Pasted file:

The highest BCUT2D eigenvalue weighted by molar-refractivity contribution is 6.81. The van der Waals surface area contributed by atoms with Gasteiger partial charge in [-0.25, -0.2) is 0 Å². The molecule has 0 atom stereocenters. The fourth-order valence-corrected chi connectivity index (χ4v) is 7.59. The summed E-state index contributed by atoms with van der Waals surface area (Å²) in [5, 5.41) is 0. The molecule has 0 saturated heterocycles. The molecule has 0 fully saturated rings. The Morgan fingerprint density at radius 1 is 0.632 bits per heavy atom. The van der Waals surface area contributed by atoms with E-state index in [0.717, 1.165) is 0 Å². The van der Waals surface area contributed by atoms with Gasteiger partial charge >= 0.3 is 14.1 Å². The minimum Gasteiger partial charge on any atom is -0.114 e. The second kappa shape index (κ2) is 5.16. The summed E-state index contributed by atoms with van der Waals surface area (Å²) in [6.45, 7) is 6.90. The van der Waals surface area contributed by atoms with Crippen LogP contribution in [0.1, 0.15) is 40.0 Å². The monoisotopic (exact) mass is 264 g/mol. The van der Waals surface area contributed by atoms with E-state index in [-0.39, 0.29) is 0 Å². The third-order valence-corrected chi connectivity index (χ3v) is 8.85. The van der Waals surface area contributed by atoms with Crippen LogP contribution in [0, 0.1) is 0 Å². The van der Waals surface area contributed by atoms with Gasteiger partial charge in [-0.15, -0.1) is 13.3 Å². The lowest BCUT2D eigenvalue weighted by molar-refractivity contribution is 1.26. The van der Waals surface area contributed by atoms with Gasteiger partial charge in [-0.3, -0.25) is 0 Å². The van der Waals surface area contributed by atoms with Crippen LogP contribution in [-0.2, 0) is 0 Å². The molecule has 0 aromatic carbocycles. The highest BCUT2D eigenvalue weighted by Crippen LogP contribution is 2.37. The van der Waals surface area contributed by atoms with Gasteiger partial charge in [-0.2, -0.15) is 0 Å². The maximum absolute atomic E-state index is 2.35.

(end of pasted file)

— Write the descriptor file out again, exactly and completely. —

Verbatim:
The highest BCUT2D eigenvalue weighted by molar-refractivity contribution is 6.81. The van der Waals surface area contributed by atoms with Gasteiger partial charge in [-0.25, -0.2) is 0 Å². The molecule has 0 atom stereocenters. The fourth-order valence-corrected chi connectivity index (χ4v) is 7.59. The summed E-state index contributed by atoms with van der Waals surface area (Å²) in [5, 5.41) is 0. The molecule has 0 saturated heterocycles. The molecule has 0 fully saturated rings. The Morgan fingerprint density at radius 1 is 0.632 bits per heavy atom. The van der Waals surface area contributed by atoms with E-state index in [0.717, 1.165) is 0 Å². The van der Waals surface area contributed by atoms with Gasteiger partial charge >= 0.3 is 14.1 Å². The minimum Gasteiger partial charge on any atom is -0.114 e. The second kappa shape index (κ2) is 5.16. The summed E-state index contributed by atoms with van der Waals surface area (Å²) in [6.45, 7) is 6.90. The van der Waals surface area contributed by atoms with Crippen LogP contribution in [0.1, 0.15) is 40.0 Å². The monoisotopic (exact) mass is 264 g/mol. The van der Waals surface area contributed by atoms with E-state index in [-0.39, 0.29) is 0 Å². The third-order valence-corrected chi connectivity index (χ3v) is 8.85. The van der Waals surface area contributed by atoms with Crippen LogP contribution in [0, 0.1) is 0 Å². The van der Waals surface area contributed by atoms with Gasteiger partial charge in [-0.15, -0.1) is 13.3 Å². The lowest BCUT2D eigenvalue weighted by molar-refractivity contribution is 1.26. The van der Waals surface area contributed by atoms with Gasteiger partial charge in [-0.3, -0.25) is 0 Å². The van der Waals surface area contributed by atoms with Crippen LogP contribution in [-0.2, 0) is 0 Å². The molecule has 0 aromatic carbocycles. The highest BCUT2D eigenvalue weighted by Crippen LogP contribution is 2.37. The van der Waals surface area contributed by atoms with Gasteiger partial charge in [-0.2, -0.15) is 0 Å². The maximum absolute atomic E-state index is 2.35.